The shift of identity from“rubbish”to “artwork” is triggered by the pivotal figure of the artist, and here his “work” needs examining. As architectural invigoration, Yeh’s building structures are in fact no more than basic constructions, even though they might be charged with robust architectural imagination. As social spaces his teahouse, photography studio and public garden could hardly compete with any normal commercial enterprise. Only the archaeological museum of rubbished relics hints at the secret of art; even so, its location on the site of Treasure Hill made it more a display of local interest for visitors’ attraction than a museum proper. The artistic transformation of the shanty-town was incomplete until the artist photographed his laborious engagements. After Yeh’s departure, the site sank back into oblivion, and all his constructions were either demolished or radically renovated, leaving the scores of photographic images as the only historical evidence of the space having been once upon a time the subject of a utopic endeavor.

The visual memory left behind by photography is not only the inspired moment caught by the camera shutter; it is not about the defining moment that separates it from the infinite moments that come before or after. The gravity of photography lies in its entry into the memory-laden past, to turn the experiential depth of history into an icon of veneration. What the photograph contains is not the completeness of experience, nor therichness of history or complexity of scholarship; what it delivers are regrets andyearnings recorded at that inspired moment, however incomplete it may be asinformation. Yeh’s photographs turn a site anonymous and past its “use by” date into ahistorical place; and yet, the physical geographical places of Treasure Hill and New DayStreet Cinema will never become sites of pilgrimage. As places they can only hope toenter the history of art as memories tied to an artist’s artistic labour.

The enterprise of Yeh’s Antiquity-like Rubbish Research & Development Syndicate, is inspirit a cohort of the enterprise of the anthropological museum. The museum ofanthropology and ethnography takes a limited number of objects as samples forrepresenting entire cultures, and in many cases these objects become the sole evidenceof the existence of extinct civilisations. What moves the audience as aestheticallybeautiful objects probably did not do the same for the peoples who used them as tools orritual objects in the past: It is the detached visual experience of the museum thattransforms them into art. In this way objects unrelated by culture, geography orhierarchy can be compared by ethnographers, or studied for related iconographicpatterns. In a comparable way, the extraction of things from real-life contexts to generatenew significance is also how installation art works in contemporary art. This is howYeh’s “rubbish” may be “researched and developed”. His artwork is not about the way hemakes or alters the installation objects, but in raising the query of identity change, andoffering a solution about how identity gets transformed.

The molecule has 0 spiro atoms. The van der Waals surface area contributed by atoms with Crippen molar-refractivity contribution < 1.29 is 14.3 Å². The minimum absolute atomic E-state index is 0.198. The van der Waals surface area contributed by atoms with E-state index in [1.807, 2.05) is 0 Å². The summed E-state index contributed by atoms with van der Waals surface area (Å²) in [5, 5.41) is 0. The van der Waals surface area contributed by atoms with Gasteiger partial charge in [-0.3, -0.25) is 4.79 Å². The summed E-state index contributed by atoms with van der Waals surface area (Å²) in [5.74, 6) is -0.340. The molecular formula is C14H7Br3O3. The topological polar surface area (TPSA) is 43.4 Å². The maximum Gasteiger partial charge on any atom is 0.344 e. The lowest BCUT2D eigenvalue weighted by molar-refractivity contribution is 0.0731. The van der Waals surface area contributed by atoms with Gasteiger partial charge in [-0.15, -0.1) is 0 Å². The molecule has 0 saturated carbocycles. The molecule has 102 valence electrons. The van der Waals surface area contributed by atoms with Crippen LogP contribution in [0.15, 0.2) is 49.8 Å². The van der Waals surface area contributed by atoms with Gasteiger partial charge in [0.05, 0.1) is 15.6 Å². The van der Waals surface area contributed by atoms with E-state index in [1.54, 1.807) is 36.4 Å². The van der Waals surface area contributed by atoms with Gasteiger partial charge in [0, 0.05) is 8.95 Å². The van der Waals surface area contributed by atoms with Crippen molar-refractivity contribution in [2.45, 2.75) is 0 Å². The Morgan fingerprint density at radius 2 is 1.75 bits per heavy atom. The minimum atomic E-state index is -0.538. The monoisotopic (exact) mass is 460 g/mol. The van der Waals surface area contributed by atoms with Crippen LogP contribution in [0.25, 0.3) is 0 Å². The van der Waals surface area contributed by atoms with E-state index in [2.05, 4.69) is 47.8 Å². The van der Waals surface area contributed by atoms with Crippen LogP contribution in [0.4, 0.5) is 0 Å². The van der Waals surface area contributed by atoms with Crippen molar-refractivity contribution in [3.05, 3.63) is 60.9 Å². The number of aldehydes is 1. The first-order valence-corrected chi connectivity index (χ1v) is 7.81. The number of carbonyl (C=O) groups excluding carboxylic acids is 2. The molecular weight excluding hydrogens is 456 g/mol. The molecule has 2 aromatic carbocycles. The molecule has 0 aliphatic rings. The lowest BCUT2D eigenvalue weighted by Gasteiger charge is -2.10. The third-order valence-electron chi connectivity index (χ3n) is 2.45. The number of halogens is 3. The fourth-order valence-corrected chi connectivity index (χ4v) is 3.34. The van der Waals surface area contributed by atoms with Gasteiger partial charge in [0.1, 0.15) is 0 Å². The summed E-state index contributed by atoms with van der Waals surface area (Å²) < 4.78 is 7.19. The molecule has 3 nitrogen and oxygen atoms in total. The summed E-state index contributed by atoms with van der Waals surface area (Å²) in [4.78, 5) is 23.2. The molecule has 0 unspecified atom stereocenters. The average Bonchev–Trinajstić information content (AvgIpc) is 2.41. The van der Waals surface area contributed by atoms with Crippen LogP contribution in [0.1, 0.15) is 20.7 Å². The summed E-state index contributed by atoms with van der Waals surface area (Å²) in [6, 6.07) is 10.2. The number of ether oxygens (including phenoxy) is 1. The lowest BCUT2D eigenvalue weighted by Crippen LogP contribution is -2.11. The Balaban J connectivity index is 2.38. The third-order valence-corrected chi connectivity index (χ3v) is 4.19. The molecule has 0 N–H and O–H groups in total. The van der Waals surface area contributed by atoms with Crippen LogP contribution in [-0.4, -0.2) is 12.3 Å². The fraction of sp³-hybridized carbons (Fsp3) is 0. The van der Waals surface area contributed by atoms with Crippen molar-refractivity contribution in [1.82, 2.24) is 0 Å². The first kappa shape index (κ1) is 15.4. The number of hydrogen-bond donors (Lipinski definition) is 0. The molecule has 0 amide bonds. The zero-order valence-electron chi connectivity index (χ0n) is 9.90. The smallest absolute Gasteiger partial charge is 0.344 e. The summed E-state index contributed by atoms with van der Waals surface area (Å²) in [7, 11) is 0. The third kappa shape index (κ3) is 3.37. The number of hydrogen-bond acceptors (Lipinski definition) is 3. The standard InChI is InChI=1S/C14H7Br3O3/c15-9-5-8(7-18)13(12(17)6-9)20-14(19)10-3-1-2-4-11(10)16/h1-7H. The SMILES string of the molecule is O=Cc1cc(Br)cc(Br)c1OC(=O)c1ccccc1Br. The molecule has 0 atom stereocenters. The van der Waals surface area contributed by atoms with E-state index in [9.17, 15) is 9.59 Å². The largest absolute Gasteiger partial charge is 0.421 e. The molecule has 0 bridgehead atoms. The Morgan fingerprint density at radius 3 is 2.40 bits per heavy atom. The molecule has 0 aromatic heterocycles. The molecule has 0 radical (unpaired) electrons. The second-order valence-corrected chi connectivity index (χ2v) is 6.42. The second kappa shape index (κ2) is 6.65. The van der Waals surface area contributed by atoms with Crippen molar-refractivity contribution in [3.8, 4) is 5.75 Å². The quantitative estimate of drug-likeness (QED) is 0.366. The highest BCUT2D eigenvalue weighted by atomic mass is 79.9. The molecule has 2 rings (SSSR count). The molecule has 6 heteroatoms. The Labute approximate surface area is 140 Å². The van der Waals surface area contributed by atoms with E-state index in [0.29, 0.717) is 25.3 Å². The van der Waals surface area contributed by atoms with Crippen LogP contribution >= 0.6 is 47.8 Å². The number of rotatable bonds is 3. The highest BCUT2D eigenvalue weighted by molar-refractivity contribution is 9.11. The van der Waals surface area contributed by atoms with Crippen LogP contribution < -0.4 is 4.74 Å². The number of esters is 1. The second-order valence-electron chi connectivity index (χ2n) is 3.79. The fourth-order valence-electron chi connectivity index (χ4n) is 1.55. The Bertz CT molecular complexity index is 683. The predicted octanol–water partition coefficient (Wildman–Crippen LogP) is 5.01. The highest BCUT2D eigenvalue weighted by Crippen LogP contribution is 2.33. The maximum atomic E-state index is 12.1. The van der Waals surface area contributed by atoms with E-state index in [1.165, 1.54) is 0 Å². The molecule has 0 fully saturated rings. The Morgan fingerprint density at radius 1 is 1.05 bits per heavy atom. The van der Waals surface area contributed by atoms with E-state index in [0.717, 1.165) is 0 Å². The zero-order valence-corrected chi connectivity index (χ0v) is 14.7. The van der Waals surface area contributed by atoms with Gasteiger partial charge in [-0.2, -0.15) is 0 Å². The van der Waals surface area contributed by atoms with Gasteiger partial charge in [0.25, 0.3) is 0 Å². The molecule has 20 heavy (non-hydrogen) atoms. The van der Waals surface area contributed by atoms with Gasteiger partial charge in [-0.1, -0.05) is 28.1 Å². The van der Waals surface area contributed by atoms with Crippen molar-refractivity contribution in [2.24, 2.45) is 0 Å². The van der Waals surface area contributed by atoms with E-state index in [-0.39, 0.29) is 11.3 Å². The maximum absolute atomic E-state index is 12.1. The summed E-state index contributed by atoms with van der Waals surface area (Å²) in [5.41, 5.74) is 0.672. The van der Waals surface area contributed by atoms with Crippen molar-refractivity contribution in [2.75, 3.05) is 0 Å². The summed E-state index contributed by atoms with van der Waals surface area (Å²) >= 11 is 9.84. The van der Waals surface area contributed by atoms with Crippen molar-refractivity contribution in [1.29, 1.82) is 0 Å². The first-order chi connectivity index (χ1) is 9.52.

In Yeh’s case, his solution is to equate his personal identity with things discarded andsites abandoned. Through these presences the past can be evoked; but then what theyevoke is the past of other people. Only by imaginative personal engagement, throughlong periods of labour and material involvement, would new utilitarian values and newlife be found for himself. With this labour, the artist rewrites his own history andpersonal identity. From the identity of a returning overseas Taiwanese who, whenabroad, was under pressure to be identified with his Chinese persona, and back inTaiwan is cut off from the discourse of the local art community, Yeh has, through theengagement of old objects and historical places, invented a personal history and identityfor himself. He has adopted himself into certain strains of forgotten and abandonedhistories to claim them for himself. For any person this would also be true, that personalhistories are exclusive, and the past comes alive only with imaginative, laboriousengagement.

As art, Yeh Wei-li’s enterprise is the creation of identities for the ghosts of out-datedthings of the world, and through them finding an identity for himself as an artist ofTaiwan.